Pie Crust






“I can’t make much, but I can make pie crust,” said my mother. A few days ago, as we discussed Thanksgiving plans, I expressed my concern at making a homemade crust for the pies Genny requested. I’ve never found a recipe that worked well, and so for years I’ve resorted to (dramatic pause) store-bought crust. But not this year! One cannot use store-bought crust if she wishes to be taken seriously as a baker. And so, I wrote down Genny’s recipe and hoped for the best.

My mom swears that the vinegar in her recipe makes the crust flaky. During the past week, as I scoured the internet in an attempt to earn a doctorate in pie crust, I learned that the acid in the vinegar breaks down the gluten in the flour just enough to make the dough more pliable. And because flakiness tends to result from bits of fat (butter, shortening, or lard) melting between layers of flour to create pockets, I don’t know if we can credit the vinegar for contributing to flakiness here. Although, more pliable dough means less rolling and easier handling, and we know well that over-handling dough can make it tough. Perhaps the vinegar can take some credit for flakiness.

This recipe is large enough to make three 9-inch pie crusts; you can always freeze what you don’t use.


  • 4 cups flour
  • 1 tablespoon sugar
  • 2 teaspoons salt
  • 1 3/4 cups shortening
  • 1 tablespoon white vinegar
  • 1 egg
  • 1/2 cup cold water


In a large bowl, combine flour, sugar, and salt.

Measure out the shortening and break it up into tablespoon-sized lumps; add to the flour mixture and cut in using a pastry blender until the mixture resembles coarse crumbs.

In a small bowl, combine egg, vinegar, and water; whisk together and add to the flour/shortening mix.

Using a fork, blend together until a soft dough forms; gently combine with your hands if necessary.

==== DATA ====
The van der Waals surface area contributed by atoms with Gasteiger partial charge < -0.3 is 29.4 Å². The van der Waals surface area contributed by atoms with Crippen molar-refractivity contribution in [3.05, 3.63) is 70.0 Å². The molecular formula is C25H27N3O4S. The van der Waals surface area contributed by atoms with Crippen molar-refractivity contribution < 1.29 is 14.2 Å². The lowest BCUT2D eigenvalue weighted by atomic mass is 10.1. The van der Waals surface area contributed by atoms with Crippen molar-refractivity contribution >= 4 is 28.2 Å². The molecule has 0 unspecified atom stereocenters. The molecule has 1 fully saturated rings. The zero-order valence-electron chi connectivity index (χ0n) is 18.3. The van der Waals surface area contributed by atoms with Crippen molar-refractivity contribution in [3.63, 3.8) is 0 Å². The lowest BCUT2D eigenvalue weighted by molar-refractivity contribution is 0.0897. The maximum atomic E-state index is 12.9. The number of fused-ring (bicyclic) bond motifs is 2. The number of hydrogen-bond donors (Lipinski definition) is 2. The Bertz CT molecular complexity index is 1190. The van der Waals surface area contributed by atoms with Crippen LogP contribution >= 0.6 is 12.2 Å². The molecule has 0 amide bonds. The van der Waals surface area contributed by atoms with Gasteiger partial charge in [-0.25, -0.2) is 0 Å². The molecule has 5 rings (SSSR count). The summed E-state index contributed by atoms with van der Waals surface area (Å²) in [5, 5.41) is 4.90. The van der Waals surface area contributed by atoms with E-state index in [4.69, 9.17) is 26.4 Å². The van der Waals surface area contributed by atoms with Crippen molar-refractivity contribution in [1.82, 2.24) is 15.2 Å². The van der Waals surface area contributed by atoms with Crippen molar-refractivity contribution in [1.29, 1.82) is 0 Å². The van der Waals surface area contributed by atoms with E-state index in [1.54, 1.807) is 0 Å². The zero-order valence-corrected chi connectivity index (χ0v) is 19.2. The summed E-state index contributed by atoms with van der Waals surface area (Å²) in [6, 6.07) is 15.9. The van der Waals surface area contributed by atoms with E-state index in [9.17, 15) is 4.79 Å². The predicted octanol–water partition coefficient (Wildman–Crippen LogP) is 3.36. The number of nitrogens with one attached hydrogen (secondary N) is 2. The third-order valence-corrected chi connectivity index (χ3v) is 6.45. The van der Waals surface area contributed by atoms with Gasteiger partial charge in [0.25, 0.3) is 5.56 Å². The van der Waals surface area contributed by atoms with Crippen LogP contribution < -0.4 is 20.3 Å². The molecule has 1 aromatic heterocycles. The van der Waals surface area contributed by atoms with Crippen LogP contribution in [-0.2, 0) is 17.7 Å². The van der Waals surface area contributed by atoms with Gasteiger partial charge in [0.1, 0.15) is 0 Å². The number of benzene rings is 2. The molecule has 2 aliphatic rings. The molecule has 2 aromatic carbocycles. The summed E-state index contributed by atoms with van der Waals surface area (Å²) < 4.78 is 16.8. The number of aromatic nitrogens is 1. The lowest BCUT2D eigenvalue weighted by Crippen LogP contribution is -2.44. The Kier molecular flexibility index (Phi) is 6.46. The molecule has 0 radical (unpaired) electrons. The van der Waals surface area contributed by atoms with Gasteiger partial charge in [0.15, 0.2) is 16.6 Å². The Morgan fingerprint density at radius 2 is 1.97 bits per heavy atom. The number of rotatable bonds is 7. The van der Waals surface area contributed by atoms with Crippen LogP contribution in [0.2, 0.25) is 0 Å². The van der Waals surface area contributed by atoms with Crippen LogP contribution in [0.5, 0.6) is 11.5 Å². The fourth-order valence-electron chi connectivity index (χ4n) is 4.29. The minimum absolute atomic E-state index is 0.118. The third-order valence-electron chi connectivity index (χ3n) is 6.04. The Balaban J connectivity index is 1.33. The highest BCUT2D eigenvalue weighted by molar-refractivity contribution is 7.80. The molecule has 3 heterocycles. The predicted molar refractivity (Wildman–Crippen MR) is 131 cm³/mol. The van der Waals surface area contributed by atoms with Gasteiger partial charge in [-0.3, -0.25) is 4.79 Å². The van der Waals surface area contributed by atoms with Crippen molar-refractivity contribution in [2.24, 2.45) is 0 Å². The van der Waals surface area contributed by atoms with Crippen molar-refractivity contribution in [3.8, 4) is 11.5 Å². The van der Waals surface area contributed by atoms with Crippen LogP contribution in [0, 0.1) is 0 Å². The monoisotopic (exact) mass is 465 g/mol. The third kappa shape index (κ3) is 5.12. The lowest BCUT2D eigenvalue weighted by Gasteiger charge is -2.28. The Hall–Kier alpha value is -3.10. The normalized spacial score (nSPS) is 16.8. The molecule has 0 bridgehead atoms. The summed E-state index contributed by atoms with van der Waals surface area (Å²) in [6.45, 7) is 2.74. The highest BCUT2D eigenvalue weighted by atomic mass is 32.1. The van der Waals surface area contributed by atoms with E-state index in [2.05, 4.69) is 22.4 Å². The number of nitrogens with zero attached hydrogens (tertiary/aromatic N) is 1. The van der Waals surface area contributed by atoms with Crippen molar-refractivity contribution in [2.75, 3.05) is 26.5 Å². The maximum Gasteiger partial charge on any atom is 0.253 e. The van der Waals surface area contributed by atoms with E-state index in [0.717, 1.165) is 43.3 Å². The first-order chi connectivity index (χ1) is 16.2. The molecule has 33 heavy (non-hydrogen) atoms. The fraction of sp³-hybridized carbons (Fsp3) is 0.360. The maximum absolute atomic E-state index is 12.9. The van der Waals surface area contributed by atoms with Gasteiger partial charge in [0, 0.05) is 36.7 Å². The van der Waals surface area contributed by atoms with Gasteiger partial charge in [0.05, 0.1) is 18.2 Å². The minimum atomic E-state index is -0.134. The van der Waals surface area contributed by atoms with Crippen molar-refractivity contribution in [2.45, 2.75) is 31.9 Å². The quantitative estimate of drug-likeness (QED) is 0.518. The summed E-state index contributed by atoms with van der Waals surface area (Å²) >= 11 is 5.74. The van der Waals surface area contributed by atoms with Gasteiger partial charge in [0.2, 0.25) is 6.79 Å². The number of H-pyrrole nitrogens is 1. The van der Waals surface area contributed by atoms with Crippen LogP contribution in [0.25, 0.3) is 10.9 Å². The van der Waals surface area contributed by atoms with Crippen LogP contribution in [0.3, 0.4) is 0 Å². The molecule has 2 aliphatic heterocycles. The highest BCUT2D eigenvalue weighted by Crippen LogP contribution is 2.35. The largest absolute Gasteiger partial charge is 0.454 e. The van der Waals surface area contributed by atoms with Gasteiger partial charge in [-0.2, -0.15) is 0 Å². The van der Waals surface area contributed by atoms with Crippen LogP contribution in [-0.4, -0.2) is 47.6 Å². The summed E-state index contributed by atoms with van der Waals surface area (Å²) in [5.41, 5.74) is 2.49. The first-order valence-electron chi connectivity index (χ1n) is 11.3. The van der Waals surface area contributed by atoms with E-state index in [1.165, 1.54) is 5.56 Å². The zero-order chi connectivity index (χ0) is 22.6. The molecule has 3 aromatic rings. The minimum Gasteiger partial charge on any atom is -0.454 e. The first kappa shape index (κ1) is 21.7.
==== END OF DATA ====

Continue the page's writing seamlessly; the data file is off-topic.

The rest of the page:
Divide dough into three even portions and roll into balls, then flatten slightly into discs.

Place each disc in its own large Ziploc bag and roll out to flatten slightly.

Freeze crusts for 20 minutes before baking; crusts can be stored in the fridge or freezer until they are ready to use.

Pie Crust Tips

  • Coarse crumbs are very subjective; you just want to be sure the shortening is well-incorporated, with no large pieces remaining.
  • When cutting in the shortening and later incorporating the egg mixture, use your hands if necessary, but be very, very gentle. Overworked dough = tough dough.
  • I use ice water when working with pastry; just fill a large measuring cup with ice and water, then pour it into a smaller measuring cup when you need to combine it with the egg.
  • Make sure your egg is cold, too. Pastry likes cold.

5 thoughts on “Pie Crust

  1. thank you! i will admit: cutting in shortening takes quite a while, but i think it was worth it! it’s more like, now i know i can do this, it doesn’t intimidate me anymore. and that’s a big part of the baking experience for me 🙂

  2. Mom called me to ask if 2 tsp salt didn’t sound like “an awful lot of salt” to me. I told her, “If it has to do with Amy and baking, trust her. She knows what she’s doing.”

    1. thank you! what’s funny is that i actually thought 2 tsp of salt was a lot at first–then i thought about how it has 4 cups of flour and 1 3/4 cups of crisco and i figured that in the grand scheme, it wasn’t too much.

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